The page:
The symbol of Harvard Law School is already changing after the Harvard Corporation voted Monday to accept a committee’s recommendation to remove the shield used for 80 years because it does not reflect the values of the school.
It was a powerful symbolic decision from one of the world’s most elite universities at a time when campuses across the United States and overseas are debating whether historic symbols, statues and names should be removed because of their ties to racism, or whether that would amount to erasing the past.
With the school’s bicentennial in 2017 drawing near, Harvard President Drew Faust and Senior Fellow William F. Lee wrote to the dean, Martha Minow, that it is a good time for the law school to choose a new symbol — one that unites the school rather than dividing it.
“We cannot choose our history but we can choose that for which we stand,” Minow wrote to the campus community. “Above all, we rededicate ourselves to the hard work of eradicating not just symbols of injustice but injustice itself.”
While many alumni wished to keep the shield, a well-known symbol of the powerful and prestigious institution which educated legendary Supreme Court justices and President Obama, a movement spread based on the argument that the image should evoke not pride but shame over the cruelty of slavery.
A group of students challenged the use of the shield this fall because it is based on the family crest of a wealthy slave-owning family. Isaac Royall Jr. endowed Harvard’s first law professorship with a bequest in his will, and in the 1930s, the image with three sheaves of wheat was adopted by the institution.
Royall Must Fall, the student group, was initially inspired by the Rhodes Must Fall protests at universities in South Africa and England demanding the removal of statues and other symbols of Cecil Rhodes, a wealthy colonialist whose donations greatly benefited universities but whose racism made him unworthy of honor, they argued.
Royall Must Fall created their own image: Black figures bent under the weight of the sheaves of wheat on the crest, under the familiar VERITAS of Harvard, and held protests along with Reclaim Harvard Law. Students occupied a fireside lounge, demanding that it be renamed Belinda Hall in honor of a woman enslaved by the Royall family. Belinda Royall “in 1783, at 63 years old, petitioned the Commonwealth of Massachusetts asserting her right to compensation for her years of enslavement.”
“I think it’s a very good step and a very important step,” said Rathna Ramamurthi, a second-year law student and member of Reclaim Harvard Law. “My first reaction, honestly, was just to think about how much there is left to do.” That was the first of their list of demands, she said, which include things such as adding more faculty of color.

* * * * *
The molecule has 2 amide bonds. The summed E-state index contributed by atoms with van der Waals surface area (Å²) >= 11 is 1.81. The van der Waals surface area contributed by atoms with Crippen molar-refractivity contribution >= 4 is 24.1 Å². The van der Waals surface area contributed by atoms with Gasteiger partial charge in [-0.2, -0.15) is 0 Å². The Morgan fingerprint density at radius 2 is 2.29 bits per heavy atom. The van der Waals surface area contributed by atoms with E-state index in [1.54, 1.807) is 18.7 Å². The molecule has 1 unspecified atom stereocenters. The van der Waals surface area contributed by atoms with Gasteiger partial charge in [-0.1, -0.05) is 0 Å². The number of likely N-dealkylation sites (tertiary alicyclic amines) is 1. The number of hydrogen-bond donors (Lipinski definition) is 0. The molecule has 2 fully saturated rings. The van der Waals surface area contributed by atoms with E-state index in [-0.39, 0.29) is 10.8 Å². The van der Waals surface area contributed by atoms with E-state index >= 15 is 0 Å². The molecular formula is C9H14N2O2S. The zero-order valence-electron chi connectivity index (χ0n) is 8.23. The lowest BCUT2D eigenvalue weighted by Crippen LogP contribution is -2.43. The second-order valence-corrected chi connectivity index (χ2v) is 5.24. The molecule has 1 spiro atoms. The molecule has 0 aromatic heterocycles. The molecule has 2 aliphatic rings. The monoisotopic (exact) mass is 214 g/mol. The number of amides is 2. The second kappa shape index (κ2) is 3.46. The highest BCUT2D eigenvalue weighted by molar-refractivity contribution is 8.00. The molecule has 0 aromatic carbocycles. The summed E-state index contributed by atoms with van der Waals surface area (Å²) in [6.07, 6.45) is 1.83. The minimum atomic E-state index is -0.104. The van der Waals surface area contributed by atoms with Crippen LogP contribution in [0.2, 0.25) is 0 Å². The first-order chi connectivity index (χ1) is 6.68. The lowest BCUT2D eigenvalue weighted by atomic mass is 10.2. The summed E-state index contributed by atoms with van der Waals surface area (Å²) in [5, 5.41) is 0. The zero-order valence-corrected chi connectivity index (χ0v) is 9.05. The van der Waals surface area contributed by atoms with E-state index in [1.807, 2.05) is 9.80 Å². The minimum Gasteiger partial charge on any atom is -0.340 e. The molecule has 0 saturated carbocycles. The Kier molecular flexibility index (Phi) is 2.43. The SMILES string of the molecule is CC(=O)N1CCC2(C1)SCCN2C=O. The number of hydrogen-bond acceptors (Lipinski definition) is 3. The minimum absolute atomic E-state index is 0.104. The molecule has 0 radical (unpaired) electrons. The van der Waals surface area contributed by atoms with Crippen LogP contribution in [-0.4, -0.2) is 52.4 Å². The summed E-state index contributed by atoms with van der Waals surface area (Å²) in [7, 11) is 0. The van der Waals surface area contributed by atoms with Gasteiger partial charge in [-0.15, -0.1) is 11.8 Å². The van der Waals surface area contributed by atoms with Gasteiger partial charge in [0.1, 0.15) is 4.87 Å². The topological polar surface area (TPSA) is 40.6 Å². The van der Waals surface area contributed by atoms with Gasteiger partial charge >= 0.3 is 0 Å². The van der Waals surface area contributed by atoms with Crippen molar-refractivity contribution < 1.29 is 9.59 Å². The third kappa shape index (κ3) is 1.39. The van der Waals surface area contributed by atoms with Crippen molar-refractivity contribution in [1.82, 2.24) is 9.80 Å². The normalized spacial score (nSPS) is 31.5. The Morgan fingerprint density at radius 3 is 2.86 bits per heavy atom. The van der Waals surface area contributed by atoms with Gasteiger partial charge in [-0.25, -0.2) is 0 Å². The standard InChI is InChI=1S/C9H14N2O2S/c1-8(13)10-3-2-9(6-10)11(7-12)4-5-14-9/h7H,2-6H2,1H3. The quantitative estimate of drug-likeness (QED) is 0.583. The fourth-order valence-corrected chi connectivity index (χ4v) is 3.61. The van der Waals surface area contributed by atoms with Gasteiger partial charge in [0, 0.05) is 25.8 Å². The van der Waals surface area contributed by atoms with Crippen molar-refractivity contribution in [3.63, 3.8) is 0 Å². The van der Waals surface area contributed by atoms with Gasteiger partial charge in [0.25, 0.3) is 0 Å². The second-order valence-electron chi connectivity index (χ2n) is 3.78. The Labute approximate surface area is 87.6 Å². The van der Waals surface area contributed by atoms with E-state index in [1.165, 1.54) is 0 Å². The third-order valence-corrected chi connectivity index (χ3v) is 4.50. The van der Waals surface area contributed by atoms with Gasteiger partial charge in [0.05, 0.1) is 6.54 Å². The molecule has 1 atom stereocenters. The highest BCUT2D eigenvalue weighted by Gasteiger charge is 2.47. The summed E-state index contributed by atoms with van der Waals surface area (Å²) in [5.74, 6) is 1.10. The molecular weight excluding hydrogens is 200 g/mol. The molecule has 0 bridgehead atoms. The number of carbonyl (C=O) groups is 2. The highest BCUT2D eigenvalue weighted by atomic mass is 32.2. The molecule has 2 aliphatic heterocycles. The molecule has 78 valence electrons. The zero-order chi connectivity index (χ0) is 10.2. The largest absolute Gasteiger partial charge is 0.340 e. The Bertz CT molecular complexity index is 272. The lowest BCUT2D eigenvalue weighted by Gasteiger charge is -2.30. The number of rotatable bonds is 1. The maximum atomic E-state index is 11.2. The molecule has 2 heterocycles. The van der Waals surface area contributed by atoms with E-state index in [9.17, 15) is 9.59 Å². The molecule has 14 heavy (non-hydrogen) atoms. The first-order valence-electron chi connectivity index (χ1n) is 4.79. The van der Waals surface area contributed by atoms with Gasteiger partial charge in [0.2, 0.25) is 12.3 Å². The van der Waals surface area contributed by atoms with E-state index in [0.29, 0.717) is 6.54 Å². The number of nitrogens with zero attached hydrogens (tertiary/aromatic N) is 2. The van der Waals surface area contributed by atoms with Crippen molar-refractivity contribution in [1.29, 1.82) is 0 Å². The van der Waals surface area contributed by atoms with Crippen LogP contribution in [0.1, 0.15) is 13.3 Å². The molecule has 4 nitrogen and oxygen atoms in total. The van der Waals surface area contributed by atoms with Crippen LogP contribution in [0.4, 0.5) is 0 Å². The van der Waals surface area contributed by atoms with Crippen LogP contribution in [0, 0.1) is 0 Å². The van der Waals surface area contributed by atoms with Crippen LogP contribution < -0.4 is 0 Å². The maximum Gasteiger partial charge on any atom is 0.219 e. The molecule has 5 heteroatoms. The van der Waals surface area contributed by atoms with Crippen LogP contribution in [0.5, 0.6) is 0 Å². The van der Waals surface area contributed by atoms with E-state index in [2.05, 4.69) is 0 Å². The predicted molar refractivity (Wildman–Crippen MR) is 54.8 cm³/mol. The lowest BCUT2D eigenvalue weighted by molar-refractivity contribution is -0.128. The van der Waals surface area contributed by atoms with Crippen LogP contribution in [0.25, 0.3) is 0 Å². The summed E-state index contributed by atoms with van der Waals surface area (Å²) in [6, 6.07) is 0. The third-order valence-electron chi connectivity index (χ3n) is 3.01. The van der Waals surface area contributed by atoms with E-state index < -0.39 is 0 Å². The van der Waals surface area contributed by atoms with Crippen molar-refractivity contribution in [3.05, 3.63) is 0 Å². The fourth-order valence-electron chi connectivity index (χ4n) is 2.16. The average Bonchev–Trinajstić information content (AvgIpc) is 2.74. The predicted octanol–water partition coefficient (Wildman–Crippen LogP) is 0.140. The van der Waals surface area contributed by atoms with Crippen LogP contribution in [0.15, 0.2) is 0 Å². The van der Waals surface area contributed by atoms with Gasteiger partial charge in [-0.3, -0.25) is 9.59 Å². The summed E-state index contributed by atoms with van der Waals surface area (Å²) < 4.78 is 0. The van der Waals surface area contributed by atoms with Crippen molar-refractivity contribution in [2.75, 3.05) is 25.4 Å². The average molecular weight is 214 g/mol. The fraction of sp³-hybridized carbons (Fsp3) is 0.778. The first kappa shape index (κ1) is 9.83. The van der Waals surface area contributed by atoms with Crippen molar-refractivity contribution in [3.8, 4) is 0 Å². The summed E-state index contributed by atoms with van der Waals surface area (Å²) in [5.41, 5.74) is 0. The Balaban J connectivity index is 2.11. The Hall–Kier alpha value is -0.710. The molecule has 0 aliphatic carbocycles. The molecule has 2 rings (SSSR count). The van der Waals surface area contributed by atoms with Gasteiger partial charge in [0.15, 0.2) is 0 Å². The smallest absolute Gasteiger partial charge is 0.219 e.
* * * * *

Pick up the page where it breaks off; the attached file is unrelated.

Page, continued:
“It’s indicative of our commitment to telling a different set of stories going forward,” she said. “Instead of telling the story of someone like Isaac Royall’s role in founding the school, telling the story of somoene like Belinda whose work was more important to the law school in many ways.
“Isaac Royall amassed a lot of money, but he did it on the backs of slaves like Belinda. We don’t acknowledge that – or the contribution of the people of color. In my mind, that’s really what’s central in the Belinda v. Isaac Royall debate — the competing contributions of those two people and how we attribute success to one or another.”
Earlier this month, a committee which studied the history of the Royall family and the reactions of more than 1,000 alumni, recommended that the shield be changed. (Two members of the group disagreed, and wrote that they should maintain the shield and use it an opportunity to teach about the past.) Minow agreed with the committee’s recommendation and asked the corporation to consider it, noting that it was not a defining part of the school’s history and that it is used as a symbol of the place.
The corporation acted swiftly. In their letter, Faust and Lee wrote that they agreed that “modern institutions must acknowledge their past associations with slavery, not to assign guilt, but to understand the pervasiveness of the legacy of slavery and its continuing impact on the world in which we live,” and that the decision made “on the understanding the School will actively explore other steps to recognize rather than to suppress the realities of its history, mindful of our shared obligation to honor the past not by seeking to erase it, but rather by bringing it to light and learning from it.”
It will take until mid-April to remove the shield from all the signs and doormats and other places where the image is seen now, but the school already deleted it from its social media — and reaction online was quick.
When the school updated its profile picture on Facebook, hundreds of people noted that they liked it.